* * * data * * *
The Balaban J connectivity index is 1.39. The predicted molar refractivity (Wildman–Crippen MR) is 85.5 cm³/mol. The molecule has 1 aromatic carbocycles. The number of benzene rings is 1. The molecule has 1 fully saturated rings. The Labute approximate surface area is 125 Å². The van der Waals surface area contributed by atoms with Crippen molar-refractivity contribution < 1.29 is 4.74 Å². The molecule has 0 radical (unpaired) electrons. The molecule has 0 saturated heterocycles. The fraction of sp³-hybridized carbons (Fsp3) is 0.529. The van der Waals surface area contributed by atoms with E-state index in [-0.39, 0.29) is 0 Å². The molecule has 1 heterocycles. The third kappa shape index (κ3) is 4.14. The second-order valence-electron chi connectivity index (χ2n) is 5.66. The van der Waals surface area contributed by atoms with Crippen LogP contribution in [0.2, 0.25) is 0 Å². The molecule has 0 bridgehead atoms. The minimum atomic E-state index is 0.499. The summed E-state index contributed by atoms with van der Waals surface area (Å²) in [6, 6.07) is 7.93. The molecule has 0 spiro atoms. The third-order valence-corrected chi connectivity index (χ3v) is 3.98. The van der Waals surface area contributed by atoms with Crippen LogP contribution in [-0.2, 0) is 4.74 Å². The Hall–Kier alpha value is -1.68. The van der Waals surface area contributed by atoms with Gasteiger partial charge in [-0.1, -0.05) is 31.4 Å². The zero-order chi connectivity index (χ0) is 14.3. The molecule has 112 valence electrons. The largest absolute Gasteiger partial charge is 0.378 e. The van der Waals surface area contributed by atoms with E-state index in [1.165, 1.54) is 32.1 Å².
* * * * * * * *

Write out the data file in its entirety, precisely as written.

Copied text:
The Balaban J connectivity index is 1.39. The predicted molar refractivity (Wildman–Crippen MR) is 85.5 cm³/mol. The molecule has 1 aromatic carbocycles. The number of benzene rings is 1. The molecule has 1 fully saturated rings. The Labute approximate surface area is 125 Å². The van der Waals surface area contributed by atoms with Crippen molar-refractivity contribution < 1.29 is 4.74 Å². The molecule has 0 radical (unpaired) electrons. The molecule has 0 saturated heterocycles. The fraction of sp³-hybridized carbons (Fsp3) is 0.529. The van der Waals surface area contributed by atoms with E-state index in [-0.39, 0.29) is 0 Å². The molecule has 1 heterocycles. The third kappa shape index (κ3) is 4.14. The second-order valence-electron chi connectivity index (χ2n) is 5.66. The van der Waals surface area contributed by atoms with Crippen LogP contribution in [0.2, 0.25) is 0 Å². The molecule has 0 bridgehead atoms. The minimum atomic E-state index is 0.499. The summed E-state index contributed by atoms with van der Waals surface area (Å²) in [6, 6.07) is 7.93. The molecule has 0 spiro atoms. The third-order valence-corrected chi connectivity index (χ3v) is 3.98. The van der Waals surface area contributed by atoms with Crippen LogP contribution in [-0.2, 0) is 4.74 Å². The Hall–Kier alpha value is -1.68. The van der Waals surface area contributed by atoms with Gasteiger partial charge in [-0.1, -0.05) is 31.4 Å². The zero-order chi connectivity index (χ0) is 14.3. The molecule has 112 valence electrons. The largest absolute Gasteiger partial charge is 0.378 e. The van der Waals surface area contributed by atoms with E-state index in [1.165, 1.54) is 32.1 Å².